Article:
Over a 100 million people in Europe care for a family member or friend. Many of them are caring for an older person and indeed many are older people themselves - caring for a spouse, sibling or parent who has reached great age. As the populations in Europe increasingly age, pressure on formal care services will also increase leading to family carers being expected to take on increasingly complex roles. It is estimated that by 2025, 20 million more family carers will be needed across the EU.
But who cares for the family carers?
Family carers are likely to experience depression, anxiety and long-term health conditions, which can affect their ability to care and impact on their quality of life. Carers are also more likely to be living in poverty due to having to give up their paid work in order to provide full-time care. In our project over 60% of family carers were not in paid employment.
Our own research has shown that despite the various white papers from the UK Government supporting carers and the introduction of the Carer’s Assessment and Carer’s Allowance, many carers feel undervalued by society and looked down on by some people because of their caring role. Some carers, especially those who are full-time carers, feel excluded from society and may also report feeling lonely.
CarersUK has done much to champion family carers, raising awareness of their needs and bringing about policy change. Our project complements this. We talked to carers and they told us about how difficult it is to find information about local services and about the health conditions of the people they are caring for. This is especially true when people become a carer initially as often this is in response to a sudden crisis in the life of a relative or friend and people report feeling very unprepared. Some carers are able to attend carers’ meetings but for those with intense caring roles this is generally impossible and such carers would welcome alternative ways of talking with other carers in similar situations to themselves.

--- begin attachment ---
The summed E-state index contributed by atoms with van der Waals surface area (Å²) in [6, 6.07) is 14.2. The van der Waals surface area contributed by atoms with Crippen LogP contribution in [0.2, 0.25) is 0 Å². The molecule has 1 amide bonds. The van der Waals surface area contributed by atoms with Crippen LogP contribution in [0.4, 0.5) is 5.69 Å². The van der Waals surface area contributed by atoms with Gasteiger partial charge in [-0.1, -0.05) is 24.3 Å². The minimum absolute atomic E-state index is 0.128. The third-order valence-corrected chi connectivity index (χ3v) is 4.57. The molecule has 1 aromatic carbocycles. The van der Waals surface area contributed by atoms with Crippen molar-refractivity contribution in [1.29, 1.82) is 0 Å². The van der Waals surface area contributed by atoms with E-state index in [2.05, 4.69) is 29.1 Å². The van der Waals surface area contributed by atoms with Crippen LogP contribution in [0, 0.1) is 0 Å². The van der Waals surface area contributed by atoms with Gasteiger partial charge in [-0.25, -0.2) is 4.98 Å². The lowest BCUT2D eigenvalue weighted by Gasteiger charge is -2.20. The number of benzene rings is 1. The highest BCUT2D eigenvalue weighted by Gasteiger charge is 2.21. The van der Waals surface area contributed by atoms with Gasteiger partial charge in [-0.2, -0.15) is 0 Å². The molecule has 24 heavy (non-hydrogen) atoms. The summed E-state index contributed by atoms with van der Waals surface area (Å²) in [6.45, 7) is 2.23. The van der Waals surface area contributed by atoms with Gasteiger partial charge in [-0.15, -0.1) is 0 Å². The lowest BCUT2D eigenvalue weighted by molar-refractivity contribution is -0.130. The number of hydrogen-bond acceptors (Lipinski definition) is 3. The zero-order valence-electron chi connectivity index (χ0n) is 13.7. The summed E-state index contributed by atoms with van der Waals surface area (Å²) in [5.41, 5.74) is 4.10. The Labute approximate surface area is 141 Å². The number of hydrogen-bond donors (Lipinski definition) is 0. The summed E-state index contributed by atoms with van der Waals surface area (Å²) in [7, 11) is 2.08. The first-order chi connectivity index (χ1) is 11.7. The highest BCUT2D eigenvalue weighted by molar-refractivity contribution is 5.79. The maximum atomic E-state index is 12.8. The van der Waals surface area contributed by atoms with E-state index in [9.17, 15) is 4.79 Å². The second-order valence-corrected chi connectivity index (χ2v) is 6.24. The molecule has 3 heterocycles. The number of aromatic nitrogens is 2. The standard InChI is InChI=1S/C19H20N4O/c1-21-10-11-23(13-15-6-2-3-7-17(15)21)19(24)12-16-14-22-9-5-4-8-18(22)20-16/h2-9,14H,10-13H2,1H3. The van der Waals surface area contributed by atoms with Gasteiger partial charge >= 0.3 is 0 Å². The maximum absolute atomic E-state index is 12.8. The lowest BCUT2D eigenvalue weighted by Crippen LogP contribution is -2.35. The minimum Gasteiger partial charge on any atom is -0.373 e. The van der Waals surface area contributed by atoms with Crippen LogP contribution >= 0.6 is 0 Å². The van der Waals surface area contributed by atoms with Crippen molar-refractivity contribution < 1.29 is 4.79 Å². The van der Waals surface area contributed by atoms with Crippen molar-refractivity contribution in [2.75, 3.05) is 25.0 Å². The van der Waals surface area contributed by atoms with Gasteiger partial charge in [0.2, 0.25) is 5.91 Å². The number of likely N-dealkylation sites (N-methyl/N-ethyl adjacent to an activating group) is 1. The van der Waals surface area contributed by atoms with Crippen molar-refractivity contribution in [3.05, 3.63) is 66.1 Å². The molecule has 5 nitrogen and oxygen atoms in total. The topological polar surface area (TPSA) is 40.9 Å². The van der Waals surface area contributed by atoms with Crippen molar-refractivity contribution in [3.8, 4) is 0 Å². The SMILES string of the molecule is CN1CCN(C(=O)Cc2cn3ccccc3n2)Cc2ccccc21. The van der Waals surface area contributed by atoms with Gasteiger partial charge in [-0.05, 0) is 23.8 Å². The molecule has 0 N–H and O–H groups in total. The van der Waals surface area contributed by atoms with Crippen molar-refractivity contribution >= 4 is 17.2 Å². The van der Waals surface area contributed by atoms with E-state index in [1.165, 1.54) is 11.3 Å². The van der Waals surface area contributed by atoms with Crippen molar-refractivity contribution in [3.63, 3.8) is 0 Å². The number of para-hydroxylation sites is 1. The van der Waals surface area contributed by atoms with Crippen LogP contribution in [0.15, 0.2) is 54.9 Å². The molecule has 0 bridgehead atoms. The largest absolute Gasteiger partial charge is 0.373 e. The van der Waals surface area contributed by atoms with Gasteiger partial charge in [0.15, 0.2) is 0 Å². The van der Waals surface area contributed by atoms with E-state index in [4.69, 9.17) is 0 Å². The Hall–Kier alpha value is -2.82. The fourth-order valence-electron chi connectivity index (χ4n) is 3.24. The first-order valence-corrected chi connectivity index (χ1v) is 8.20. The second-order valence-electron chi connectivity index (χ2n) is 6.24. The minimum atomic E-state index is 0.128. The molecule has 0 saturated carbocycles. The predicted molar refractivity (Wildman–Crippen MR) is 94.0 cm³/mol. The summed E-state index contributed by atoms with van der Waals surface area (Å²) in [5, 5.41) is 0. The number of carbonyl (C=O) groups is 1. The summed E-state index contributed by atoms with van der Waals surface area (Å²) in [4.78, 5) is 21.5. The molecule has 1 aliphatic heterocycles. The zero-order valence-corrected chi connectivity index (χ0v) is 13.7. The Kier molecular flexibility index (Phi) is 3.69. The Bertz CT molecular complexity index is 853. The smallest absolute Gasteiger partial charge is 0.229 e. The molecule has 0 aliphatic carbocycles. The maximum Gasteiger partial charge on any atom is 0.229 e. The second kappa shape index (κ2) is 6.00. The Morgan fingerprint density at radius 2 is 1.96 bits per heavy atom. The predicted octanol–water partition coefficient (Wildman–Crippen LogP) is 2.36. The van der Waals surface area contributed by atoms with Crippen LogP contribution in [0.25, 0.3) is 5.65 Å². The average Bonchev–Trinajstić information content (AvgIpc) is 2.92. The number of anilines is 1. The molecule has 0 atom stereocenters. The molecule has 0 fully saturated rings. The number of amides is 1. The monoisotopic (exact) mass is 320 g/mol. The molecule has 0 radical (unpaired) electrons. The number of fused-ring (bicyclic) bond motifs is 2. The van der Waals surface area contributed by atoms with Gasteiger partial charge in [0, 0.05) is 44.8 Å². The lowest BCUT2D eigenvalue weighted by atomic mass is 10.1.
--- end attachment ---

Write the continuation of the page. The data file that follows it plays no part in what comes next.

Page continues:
Supporting care workers
Many care workers employed by care agencies to support people living with long term conditions to remain at home, or working in residential care, wished to develop their use of technologies and to enhance their knowledge of health conditions. Carers, both paid and family carers were also unaware of the many assistive technologies available to support them and were excited when these were brought to their attention.
30% of Europeans are not online, yet older people who are online report feeling more in control of their lives and rarely feeling isolated or lonely so it is important that carers are able to use digital devices such as smart phones, PCs and tablet computers to take advantage of online offers, to keep in touch with family and friends, to chat with other carers and to access services and information. It is also important to pass these skills onto the people they care for as discussed in the video below.
In response to the needs of carers, the DISCOVER project has developed a Skills Zone, through interative design processes so that carers’ needs are at the heart of the development, to enable both family and paid carers to develop their digital and care skills. Feedback from carers across the four pilot sites in Greece, Spain, the Netherlands and the UK has been very positive. Many carers felt more supported through joining DISCOVER. Carers used their learning to improve the quality of their care, which was also observed by some employers of paid carers and by health care professionals caring for people supported by family carers.
Over 75% of carers who completed a questionnaire felt they had learned new skills and would recommend DISCOVER to another carer. In addition, paid carers would also recommend DISCOVER to their employers.
Want to find out more?
DISCOVER is freely available so join the Skills Zone to find out how technology can make your life easier. This is version is under beta-testing, which means there may be some remaining glitches.